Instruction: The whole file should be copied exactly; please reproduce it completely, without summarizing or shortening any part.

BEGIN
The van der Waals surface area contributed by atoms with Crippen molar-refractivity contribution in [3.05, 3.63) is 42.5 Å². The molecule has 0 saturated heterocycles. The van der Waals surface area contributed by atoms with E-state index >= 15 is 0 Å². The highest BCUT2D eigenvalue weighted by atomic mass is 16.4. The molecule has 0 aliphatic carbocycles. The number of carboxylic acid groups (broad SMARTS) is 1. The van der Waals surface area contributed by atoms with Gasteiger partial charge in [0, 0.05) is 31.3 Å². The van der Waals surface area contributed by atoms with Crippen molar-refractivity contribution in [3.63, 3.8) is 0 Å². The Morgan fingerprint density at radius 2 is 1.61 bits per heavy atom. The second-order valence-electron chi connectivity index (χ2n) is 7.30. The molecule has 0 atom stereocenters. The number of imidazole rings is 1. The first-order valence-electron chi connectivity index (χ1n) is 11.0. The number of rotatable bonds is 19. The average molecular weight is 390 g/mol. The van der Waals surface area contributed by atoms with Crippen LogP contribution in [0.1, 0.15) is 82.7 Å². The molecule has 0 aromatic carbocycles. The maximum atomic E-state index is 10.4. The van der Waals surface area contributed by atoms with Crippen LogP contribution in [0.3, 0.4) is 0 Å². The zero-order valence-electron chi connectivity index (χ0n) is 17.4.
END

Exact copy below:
The van der Waals surface area contributed by atoms with Crippen molar-refractivity contribution in [3.05, 3.63) is 42.5 Å². The molecule has 0 saturated heterocycles. The van der Waals surface area contributed by atoms with E-state index >= 15 is 0 Å². The highest BCUT2D eigenvalue weighted by atomic mass is 16.4. The molecule has 0 aliphatic carbocycles. The number of carboxylic acid groups (broad SMARTS) is 1. The van der Waals surface area contributed by atoms with Gasteiger partial charge in [0, 0.05) is 31.3 Å². The van der Waals surface area contributed by atoms with Crippen molar-refractivity contribution in [3.63, 3.8) is 0 Å². The Morgan fingerprint density at radius 2 is 1.61 bits per heavy atom. The second-order valence-electron chi connectivity index (χ2n) is 7.30. The molecule has 0 atom stereocenters. The number of imidazole rings is 1. The first-order valence-electron chi connectivity index (χ1n) is 11.0. The number of rotatable bonds is 19. The average molecular weight is 390 g/mol. The van der Waals surface area contributed by atoms with Crippen LogP contribution in [0.1, 0.15) is 82.7 Å². The molecule has 0 aromatic carbocycles. The maximum atomic E-state index is 10.4. The van der Waals surface area contributed by atoms with Crippen LogP contribution in [0.3, 0.4) is 0 Å². The zero-order valence-electron chi connectivity index (χ0n) is 17.4.